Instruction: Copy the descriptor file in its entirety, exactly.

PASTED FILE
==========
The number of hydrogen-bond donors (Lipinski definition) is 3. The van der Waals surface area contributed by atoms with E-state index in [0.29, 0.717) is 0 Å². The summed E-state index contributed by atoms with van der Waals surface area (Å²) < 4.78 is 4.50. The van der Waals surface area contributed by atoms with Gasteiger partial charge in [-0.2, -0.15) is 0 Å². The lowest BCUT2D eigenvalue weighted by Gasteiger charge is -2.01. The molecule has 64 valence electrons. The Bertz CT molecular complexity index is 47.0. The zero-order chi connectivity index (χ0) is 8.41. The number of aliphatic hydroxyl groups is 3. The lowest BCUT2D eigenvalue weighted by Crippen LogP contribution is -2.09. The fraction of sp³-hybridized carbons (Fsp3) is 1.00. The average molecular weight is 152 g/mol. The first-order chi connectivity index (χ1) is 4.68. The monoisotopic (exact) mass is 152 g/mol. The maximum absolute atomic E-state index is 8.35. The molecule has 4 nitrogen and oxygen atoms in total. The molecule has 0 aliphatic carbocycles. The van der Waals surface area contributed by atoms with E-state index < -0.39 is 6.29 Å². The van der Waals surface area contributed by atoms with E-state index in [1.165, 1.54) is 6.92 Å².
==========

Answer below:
The number of hydrogen-bond donors (Lipinski definition) is 3. The van der Waals surface area contributed by atoms with E-state index in [0.29, 0.717) is 0 Å². The summed E-state index contributed by atoms with van der Waals surface area (Å²) < 4.78 is 4.50. The van der Waals surface area contributed by atoms with Gasteiger partial charge in [-0.2, -0.15) is 0 Å². The lowest BCUT2D eigenvalue weighted by Gasteiger charge is -2.01. The molecule has 64 valence electrons. The Bertz CT molecular complexity index is 47.0. The zero-order chi connectivity index (χ0) is 8.41. The number of aliphatic hydroxyl groups is 3. The lowest BCUT2D eigenvalue weighted by Crippen LogP contribution is -2.09. The fraction of sp³-hybridized carbons (Fsp3) is 1.00. The average molecular weight is 152 g/mol. The first-order chi connectivity index (χ1) is 4.68. The monoisotopic (exact) mass is 152 g/mol. The maximum absolute atomic E-state index is 8.35. The molecule has 4 nitrogen and oxygen atoms in total. The molecule has 0 aliphatic carbocycles. The van der Waals surface area contributed by atoms with E-state index < -0.39 is 6.29 Å². The van der Waals surface area contributed by atoms with E-state index in [1.165, 1.54) is 6.92 Å².